Walking along Ocean Beach last weekend, I came across this. What is it??? If anyone can tell me, please comment!
No matter your price point, California really does have it all.
Source: Parascope Social
After your morning workout, reward yourself with The Cove ‘ s bacon glazed donut. Freshly made (only on thursdays) to kick you into gear for the rest of the day. That is how I justify it. The Cove is across from the Castro Theater.
Jarrod Hartwig (415-590-2663)
On T a r a v a l between 29th and 30th is an excellent Chinese restaurant know for their dumplings, Dumpling Kitchen. I am making my way down the dumpling menu and all have been tasty: shanghai, crab and pork, pork fried buns. Last night we rounded out the dumplings with these string beans which were great but as you can see, the only item that was leftover.
We aren’t sure if winter will ever arrive, but while the forecast calls for mid- 60′s and partly cloudy skies, it’s perfect weather for strolling through one of your favorite San Francisco neighborhoods. Whether you’re jones-ing for a pick-me-up from Philz Coffee, looking for that perfect dress at Ambiance or just want to grab lunch and take it to a park, Noe Valley is just the place to enjoy our “not-so-winter” winter.
Can you believe this weather? Walked in shorts this morning in Tennessee Valley out to the ocean and up/around the hills.
This is the last week to see the David Hockney show at the De Young so try to catch it! http://deyoung.famsf.org/press-room/david-hockney-bigger-exhibition
In the San Francisco real estate world, size isn’t all that matters.
Measured one way, the six-bedroom, 6 1/2-bath, 9,000-square-foot mansion on Jackson Street in Presidio Heights qualified as the largest sale in San Francisco in the past 12 months at $18 million.
But then there’s the two-bedroom, 2 1/2-bath, 1,600-square-foot condo at the Millennium in South Beach. Sold for a comparatively mere $4.5 million, its price per square foot – at $2,500, the highest in the city – was more impressive to real estate insiders.
“Here we have a residential neighborhood that barely existed 15 years ago. Now it has some of the most expensive real estate in the country,” said Patrick Carlisle, chief market analyst at Paragon Real Estate, who compiled a report on luxury housing in San Francisco.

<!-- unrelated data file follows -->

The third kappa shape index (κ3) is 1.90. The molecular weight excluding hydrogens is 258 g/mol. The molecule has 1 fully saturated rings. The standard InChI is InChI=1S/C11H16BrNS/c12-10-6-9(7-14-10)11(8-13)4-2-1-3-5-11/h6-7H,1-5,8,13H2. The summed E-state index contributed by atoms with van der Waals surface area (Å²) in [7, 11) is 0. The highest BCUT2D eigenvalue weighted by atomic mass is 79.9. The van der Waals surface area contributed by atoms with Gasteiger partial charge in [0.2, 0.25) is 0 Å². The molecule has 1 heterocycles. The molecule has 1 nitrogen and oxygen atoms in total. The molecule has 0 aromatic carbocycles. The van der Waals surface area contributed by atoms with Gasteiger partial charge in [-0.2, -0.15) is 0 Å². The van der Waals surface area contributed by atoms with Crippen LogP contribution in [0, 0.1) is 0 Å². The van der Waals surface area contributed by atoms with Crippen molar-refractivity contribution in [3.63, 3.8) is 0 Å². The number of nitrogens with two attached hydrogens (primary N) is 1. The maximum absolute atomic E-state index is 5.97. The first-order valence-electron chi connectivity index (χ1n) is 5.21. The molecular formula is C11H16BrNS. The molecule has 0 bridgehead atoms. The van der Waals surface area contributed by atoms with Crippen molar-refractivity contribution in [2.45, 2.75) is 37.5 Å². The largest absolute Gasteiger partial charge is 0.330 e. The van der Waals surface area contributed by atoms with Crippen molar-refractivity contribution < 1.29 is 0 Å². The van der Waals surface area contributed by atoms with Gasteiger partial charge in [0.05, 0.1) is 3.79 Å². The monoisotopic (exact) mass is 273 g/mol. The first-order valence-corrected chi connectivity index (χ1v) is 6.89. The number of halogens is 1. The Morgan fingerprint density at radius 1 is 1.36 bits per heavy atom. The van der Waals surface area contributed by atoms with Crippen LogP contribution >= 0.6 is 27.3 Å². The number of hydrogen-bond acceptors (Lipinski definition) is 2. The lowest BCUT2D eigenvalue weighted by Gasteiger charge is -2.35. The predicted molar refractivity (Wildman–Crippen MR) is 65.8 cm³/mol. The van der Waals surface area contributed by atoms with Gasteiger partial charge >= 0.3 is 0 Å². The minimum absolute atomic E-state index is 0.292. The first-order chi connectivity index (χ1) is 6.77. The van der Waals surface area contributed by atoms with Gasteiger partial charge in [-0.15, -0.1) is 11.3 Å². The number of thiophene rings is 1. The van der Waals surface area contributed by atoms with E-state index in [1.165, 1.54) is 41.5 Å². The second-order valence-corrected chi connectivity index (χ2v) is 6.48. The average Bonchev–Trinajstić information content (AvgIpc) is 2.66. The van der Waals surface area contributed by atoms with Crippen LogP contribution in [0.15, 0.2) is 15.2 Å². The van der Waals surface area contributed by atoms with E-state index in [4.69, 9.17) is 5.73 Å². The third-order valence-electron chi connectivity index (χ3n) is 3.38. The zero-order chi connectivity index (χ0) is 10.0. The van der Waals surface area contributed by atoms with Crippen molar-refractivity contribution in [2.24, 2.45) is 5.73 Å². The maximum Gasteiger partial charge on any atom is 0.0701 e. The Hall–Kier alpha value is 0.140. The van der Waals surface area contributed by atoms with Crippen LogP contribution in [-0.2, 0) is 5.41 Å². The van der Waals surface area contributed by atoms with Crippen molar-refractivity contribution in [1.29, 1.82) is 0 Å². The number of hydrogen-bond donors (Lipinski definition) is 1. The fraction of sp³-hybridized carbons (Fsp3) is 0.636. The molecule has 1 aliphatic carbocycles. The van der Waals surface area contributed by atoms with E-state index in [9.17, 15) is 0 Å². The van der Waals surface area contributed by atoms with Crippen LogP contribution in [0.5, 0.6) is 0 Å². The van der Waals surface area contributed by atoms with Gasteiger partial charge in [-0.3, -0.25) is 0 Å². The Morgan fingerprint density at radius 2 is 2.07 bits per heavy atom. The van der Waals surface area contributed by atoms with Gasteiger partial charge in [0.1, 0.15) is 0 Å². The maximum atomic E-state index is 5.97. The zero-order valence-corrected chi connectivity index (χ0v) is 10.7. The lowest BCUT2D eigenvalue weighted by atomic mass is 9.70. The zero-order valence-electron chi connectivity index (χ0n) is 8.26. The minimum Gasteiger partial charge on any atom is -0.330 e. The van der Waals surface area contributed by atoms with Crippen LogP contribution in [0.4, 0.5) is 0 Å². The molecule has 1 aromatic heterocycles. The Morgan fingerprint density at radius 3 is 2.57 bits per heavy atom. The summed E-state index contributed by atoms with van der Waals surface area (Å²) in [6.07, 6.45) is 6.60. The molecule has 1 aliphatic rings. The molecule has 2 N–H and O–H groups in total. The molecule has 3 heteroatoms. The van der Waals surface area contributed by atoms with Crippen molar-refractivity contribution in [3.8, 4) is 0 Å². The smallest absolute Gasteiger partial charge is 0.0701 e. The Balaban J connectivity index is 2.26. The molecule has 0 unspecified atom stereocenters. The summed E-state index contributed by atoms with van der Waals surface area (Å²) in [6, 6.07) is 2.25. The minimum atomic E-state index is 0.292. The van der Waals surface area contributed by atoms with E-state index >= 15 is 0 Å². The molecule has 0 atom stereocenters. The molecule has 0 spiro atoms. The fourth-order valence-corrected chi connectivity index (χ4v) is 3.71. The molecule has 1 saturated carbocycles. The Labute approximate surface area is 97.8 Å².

The city’s high-end home market had a bumper year in 2013, approximately doubling sales over its prerecession best in 2007. “Everywhere from SoMa to Pacific Heights, and buyers from Google engineers to bank vice presidents,” said Carlisle. “Often it’s their first home.”
Though being overtaken by luxury condos in South Beach and surrounding neighborhoods, the Presidio Heights-Pacific Heights area continues to do quite well, thank you.
Four homes, all on Jackson Street, sold for more than $10 million, while the average price per square foot in the area, at $1,100, was only slightly lower than the average in South Beach.
But then who would say no to a library, gymnasium, huge garden and wet bar, in addition to the half-dozen bedrooms in Presidio Heights’ biggest sale, which, by the way, went for $500,000 over the list price.
“There are still people who want giant houses in old prestige neighborhoods,” said Carlisle. And that includes old as well as new money. “I see people fresh from an IPO paying in cash,” he said.
However, for the first time, the number of luxury condos sold in San Francisco outpaced the sales of luxury houses. “It’s flipped, and it’s permanent,” he said.
“There’s a whole different concept of luxury and it’s taking a bigger and bigger share of the market.”
Like the $4.5 million condo at the Millennium, with its 11.5-foot-high windows “offering iconic views of the Bay Bridge, East Bay, Treasure Isle and the (Transamerica) Pyramid … world-class designs, custom fixtures, richly-layered textures, cabinetry installations of Fumed Eucalyptus & Macassar Ebony,” according to the listing.
The buyers down in South Beach are more likely singles, couples, empty nesters and foreign and out-of-state buyers looking for a pied a terre or rental property, says Carlisle.
“There’s a whole other group paying enormous sums to be on very high floors, with spectacular views, all amenities built-in, a hotel down below, a hipper neighborhood and walking distance to the ballpark,” he said. “A lot of it is high-style choice.”
“There’s a lot of money here, and it’s not just high tech. San Francisco is drawing a lot of wealthy people from all over.”
Free the buses! Seeing as the tech bus shuttle story continues to get play, here’s an idea Google and other Silicon Valley companies might consider to get the goodwill ball rolling. From reader Sandra Turnbull of Oakland:
“Maybe my new year’s wish is a little optimistic. But, after returning from Great Britain and comparing their practices concerning buses (free to persons over 60 or 65), it got me to thinking.
“The combined population in San Francisco and Oakland of our senior citizens (over 65) is roughly 150,000. Annual senior citizen bus passes for AC Transit are $240 a year. Muni passes are $276 a year. If the much maligned tech companies sponsored passes for all of these folks, it would cost them about $38 million.
“Considering that Google’s third quarter profit for this year was almost $3 billion, it would be a drop in their bucket. They would be doing a tremendous social good, not just serving their elders but also as a measure of safety by getting them out of their cars! And, they’d reap great positive publicity.”